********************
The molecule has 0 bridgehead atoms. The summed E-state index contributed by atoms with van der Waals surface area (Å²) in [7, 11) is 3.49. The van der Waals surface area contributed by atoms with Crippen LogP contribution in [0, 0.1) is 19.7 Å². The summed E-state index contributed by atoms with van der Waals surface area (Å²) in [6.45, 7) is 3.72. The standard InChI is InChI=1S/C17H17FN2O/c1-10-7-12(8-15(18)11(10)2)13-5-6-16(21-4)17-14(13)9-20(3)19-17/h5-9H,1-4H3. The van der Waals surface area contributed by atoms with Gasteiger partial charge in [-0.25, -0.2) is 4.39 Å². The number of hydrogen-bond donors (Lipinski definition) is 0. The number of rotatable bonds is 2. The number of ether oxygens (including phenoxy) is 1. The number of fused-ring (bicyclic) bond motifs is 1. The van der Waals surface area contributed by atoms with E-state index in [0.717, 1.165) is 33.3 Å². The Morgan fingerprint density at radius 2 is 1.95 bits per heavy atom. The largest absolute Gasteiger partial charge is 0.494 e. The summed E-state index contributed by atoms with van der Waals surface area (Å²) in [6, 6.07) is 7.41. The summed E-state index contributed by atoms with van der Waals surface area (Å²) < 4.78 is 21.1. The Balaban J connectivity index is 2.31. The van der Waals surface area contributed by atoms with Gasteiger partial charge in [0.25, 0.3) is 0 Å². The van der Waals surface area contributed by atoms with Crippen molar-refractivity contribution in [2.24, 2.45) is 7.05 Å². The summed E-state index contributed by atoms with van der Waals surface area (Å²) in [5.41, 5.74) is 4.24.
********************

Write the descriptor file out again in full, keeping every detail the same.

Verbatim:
The molecule has 0 bridgehead atoms. The summed E-state index contributed by atoms with van der Waals surface area (Å²) in [7, 11) is 3.49. The van der Waals surface area contributed by atoms with Crippen LogP contribution in [0, 0.1) is 19.7 Å². The summed E-state index contributed by atoms with van der Waals surface area (Å²) in [6.45, 7) is 3.72. The standard InChI is InChI=1S/C17H17FN2O/c1-10-7-12(8-15(18)11(10)2)13-5-6-16(21-4)17-14(13)9-20(3)19-17/h5-9H,1-4H3. The van der Waals surface area contributed by atoms with Gasteiger partial charge in [-0.25, -0.2) is 4.39 Å². The number of hydrogen-bond donors (Lipinski definition) is 0. The number of rotatable bonds is 2. The number of ether oxygens (including phenoxy) is 1. The number of fused-ring (bicyclic) bond motifs is 1. The van der Waals surface area contributed by atoms with E-state index in [0.717, 1.165) is 33.3 Å². The Morgan fingerprint density at radius 2 is 1.95 bits per heavy atom. The largest absolute Gasteiger partial charge is 0.494 e. The summed E-state index contributed by atoms with van der Waals surface area (Å²) in [6, 6.07) is 7.41. The summed E-state index contributed by atoms with van der Waals surface area (Å²) < 4.78 is 21.1. The Balaban J connectivity index is 2.31. The van der Waals surface area contributed by atoms with Gasteiger partial charge in [0.25, 0.3) is 0 Å². The van der Waals surface area contributed by atoms with Crippen molar-refractivity contribution in [2.24, 2.45) is 7.05 Å². The summed E-state index contributed by atoms with van der Waals surface area (Å²) in [5.41, 5.74) is 4.24.